Lajos

A csupán csak katonának (Kriegsmann) nevezettek mellett a német (Landsknecht) és magyar (Trabant) gyalogosok, a huszárok, naszádosok (Nassadist), a pattantyúsok (Büchsenmeister) tarka forgatagában számos altiszt, ...

—Lajos, 'Gyir Eridváros Kiépítése A 16. Század Második Felében'

Translated (Google Translate, non-modified):

In addition to those who are only called soldiers (Kriegsmann), there are several non-commissioned officers in the variegated hustle and bustle of German (Landsknecht) and Hungarian (Trabant) infantry, hussars, Nassadists, and Büchsenmeister, ...

While adding some context, such as non-commissioned officers, Gecsényi Lajos also helpfully links the Hungarian "naszádosok" with the Latin "Nassadist". The Hungarian "naszádosok" is related to "naszád", a relatively wide term for a sailing ship in Hungarian, and translated as "Hungarian fluvial warfare boat" by some modelling enthusiasts. The "-os" and "-ok" suffixes denote "having something"/noun-forming (such as "table" to "carpenter") (from the linked WP) and plurality.

The Hungarian naszád represents a one- to two-sail riverine galley of between 12 to 24 oars with a shallow aft- and forecastle, and possibly equipped with a forward cannon as per the image:

enter image description here

Therefore, a translation of "naszádosok/Nassadist" as the crew linked to a naszád (riverine galley) seems appropriate. This matches how the term was used in the primary source quotations.

Thanks to @b.Lorenz for comments regarding this section!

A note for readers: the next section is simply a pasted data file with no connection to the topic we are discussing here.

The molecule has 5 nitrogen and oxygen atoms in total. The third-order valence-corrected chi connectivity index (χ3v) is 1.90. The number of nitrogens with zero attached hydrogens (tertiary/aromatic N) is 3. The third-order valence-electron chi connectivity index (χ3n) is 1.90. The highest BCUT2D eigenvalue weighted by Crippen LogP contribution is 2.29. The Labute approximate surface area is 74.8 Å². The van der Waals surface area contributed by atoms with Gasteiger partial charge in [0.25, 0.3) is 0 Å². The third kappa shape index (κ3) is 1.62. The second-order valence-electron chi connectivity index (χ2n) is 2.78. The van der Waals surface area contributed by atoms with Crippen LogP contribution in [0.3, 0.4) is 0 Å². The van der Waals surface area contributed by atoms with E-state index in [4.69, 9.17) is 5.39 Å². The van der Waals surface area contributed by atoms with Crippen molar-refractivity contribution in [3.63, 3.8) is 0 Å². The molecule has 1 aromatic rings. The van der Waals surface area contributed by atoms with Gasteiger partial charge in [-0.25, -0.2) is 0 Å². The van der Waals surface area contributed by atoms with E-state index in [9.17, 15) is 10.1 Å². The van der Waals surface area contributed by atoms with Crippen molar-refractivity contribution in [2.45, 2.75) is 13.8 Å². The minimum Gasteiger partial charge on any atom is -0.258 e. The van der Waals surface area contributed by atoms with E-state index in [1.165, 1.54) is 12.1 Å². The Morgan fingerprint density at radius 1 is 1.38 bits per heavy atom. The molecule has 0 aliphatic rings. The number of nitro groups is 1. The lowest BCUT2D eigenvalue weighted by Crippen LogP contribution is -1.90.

Historiography

I serendipitously found a KuK Kriegsmarine document from 1888, 'Zur Geschichte der Donauflottille von den Römerzeiten bis zur Schlacht bei Mohacs 1526' which included additional useful detail. The below is based on that (not quoted further), all translations from German are via Google Translate modified by myself.

Origins

Ganz dieselben Privilegien und auch Verpflichtungen wie die Burgsassen, hatten die königlichen Schiffer, oder wie sie später genannt wurden, Nassadisten, welche in den an den Stromufern gelegenen Ortschaften und Kronländereien sesshaft waren. Es erhellt dies auch aus einem Documente des Jahres 1336, in welchem König Karl Robert unter anderem erklärt, »dass alle Privilegien der Schiffer aufrecht verbleiben, ebenso wie ihre V e r p f l i c h t u n g e n im Dienste des Königs, wie dies schon seit a l t e r s h er besteht. Die Nassadisten hatten gerade so wie die Burgsassen Kriegsdienste zu leisten und auch ihre Schiffe beizustellen; also eine ähnliche Institution, wie sie König Wilhelm der Eroberer in England in den cinq ports eingeführt hatte.—